I don’t even think that far. First of all, is the valuation high? I don’t think so. I think we might be in the top 1 per cent of valued companies in Southeast Asia because I think that’s also because our metrics are very good. So it’s not high based on the metrics. Its high relative to the competition. It’s a pretty healthy valuation. Could we be the next unicorn? I don’t know. We just want to build the greatest products for our customers. If we focus on building the right products, we will hopefully become a unicorn. If we do that, then along with a lot of good luck, we might become a unicorn.
Do you see IPO as a possible fundraising option for Kredivo? Or would you prefer to stay private?
I have no comment on that. An IPO really serves two big purposes. One: it opens up access to even greater funds, two: At the end of the day, all an IPO is a way for a company to raise money and for a company two unlock value. So shareholders in the company are going to sell to the public. Actually, we do believe that over the next two to four years, an IPO could potentially be an opportunity to raise even more money for the company to expand further. Is it a goal in itself? No.
What’s starting to happen increasingly is that companies are staying private longer and longer, because there are more private investors. Will we IPO? Potentially, as a way to fundraise more and to provide an exit for our investors, employees – we are the probably only company in Southeast Asia that gives out stock options to all our employees. It’s a possibility, it’s not a guarantee. We’ll see. If we can stay private and still raise the same amount of money, then we would not do an IPO. But if our board thinks that is the best way of raising more money, we’ll consider it. But if we do it, it will probably be in a market like Hong Kong or Australia. Those markets understand technology and digital a lot more. Indonesia as a stock market tends to be very focused on commodities, primary things: cement, steel, real estate, things like that. A lot of investors here don’t really understand the digital business.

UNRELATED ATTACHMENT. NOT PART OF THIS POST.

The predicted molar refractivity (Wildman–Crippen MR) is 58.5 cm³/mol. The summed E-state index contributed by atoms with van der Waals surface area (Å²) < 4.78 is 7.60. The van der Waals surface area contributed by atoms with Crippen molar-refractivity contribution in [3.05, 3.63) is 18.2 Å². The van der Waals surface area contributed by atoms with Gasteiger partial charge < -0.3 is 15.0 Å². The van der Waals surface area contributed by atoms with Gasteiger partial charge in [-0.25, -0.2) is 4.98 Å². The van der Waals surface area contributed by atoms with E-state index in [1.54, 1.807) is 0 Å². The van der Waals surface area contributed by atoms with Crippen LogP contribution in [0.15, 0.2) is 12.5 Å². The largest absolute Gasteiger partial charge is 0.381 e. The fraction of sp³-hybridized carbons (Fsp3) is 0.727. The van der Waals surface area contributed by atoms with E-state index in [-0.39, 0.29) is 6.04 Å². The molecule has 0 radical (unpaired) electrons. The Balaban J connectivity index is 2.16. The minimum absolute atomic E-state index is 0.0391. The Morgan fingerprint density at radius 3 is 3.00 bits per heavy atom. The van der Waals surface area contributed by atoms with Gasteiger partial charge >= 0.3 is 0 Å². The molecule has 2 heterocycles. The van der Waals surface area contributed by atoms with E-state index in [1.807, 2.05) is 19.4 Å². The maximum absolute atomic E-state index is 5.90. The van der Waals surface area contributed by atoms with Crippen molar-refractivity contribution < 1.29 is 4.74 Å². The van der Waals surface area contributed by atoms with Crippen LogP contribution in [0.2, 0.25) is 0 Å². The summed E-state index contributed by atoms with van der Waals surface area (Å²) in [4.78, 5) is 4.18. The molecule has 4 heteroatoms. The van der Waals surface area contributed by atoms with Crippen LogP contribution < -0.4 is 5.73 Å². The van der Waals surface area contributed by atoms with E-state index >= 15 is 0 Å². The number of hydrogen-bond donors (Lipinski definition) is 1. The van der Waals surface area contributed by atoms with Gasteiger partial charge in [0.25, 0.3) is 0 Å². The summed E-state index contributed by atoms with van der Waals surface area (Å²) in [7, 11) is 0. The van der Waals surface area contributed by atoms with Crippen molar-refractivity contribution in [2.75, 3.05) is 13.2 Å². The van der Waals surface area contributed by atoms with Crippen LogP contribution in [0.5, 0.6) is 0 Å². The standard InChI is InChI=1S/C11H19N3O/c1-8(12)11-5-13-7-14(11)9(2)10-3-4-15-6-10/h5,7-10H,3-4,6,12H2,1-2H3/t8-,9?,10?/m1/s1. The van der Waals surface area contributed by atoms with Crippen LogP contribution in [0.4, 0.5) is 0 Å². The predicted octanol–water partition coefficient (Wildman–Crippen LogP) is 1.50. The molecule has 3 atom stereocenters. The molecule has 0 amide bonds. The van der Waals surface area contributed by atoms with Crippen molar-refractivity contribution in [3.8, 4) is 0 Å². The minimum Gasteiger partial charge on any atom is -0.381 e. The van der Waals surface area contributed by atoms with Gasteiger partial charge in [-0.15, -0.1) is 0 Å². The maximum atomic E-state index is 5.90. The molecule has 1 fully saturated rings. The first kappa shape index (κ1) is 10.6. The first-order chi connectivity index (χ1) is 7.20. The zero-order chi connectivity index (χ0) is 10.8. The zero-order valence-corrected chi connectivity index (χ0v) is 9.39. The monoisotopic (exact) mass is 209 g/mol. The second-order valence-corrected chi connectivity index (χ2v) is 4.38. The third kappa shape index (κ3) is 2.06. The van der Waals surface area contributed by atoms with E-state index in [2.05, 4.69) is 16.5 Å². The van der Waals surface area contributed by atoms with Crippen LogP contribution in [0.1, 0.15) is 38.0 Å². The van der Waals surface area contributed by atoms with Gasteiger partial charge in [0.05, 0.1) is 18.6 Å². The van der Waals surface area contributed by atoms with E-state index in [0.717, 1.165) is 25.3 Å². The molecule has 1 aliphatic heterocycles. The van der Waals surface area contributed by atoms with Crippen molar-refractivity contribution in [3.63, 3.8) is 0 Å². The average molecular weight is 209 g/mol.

How do you see the fintech lending competition in Indonesia? There are so many players emerging so fast. Is this a good thing, or something to be wary about?
I think it’s something we need to keep a very careful watch on. It is good for consumers, yes – now we have more options. What’s not good for consumers is I think there is a lot of irresponsible lending. We’ve been lobbying with the OJK, saying “you have to start creating some rules around the interest rates at which people are lending at”. Finally, just last week, the Indonesian Fintech Association – which we are a part of – has signed that letter, agreeing to a bunch of good practices, common ethical practices. The fact of the matter is, we are probably the only company in the group of 20 or 30 signees which has not had to change anything internally in order to comply with that code of conduct. But other companies in that group have had to change something, which is why it has taken 6 months for that code of conduct to be adopted and signed.
So I think it’s good for consumers because they get more choice, but I think they also need to be careful about what they are signing up for. There are even companies out there charging 1 percent per day. It’s crazy! How is the government allowing this?
What about the hundreds of unlicensed P2P companies? Do you think regulators would be more proactive to stem the trend?
I actually feel like the government should be really clear about the fact that if you are not registered, you cannot operate. They should make it a criminal offence. You can’t just set up a lending company and just start lending at 1 percent a day, without any kind of approval. You can do predator lending.
But I think the government is doing a lot. OJK is very progressive. In Southeast Asia, they are the only ones outside of Singapore that have created a peer-to-peer lending regulation. It’s fantastic. No other market has it. We know that the government sector always moves a little bit slower than the private sector, and that’s okay. They are doing a lot. They’ve created a great set of regulations and now they are catching up to some of the other problems and they will fix it.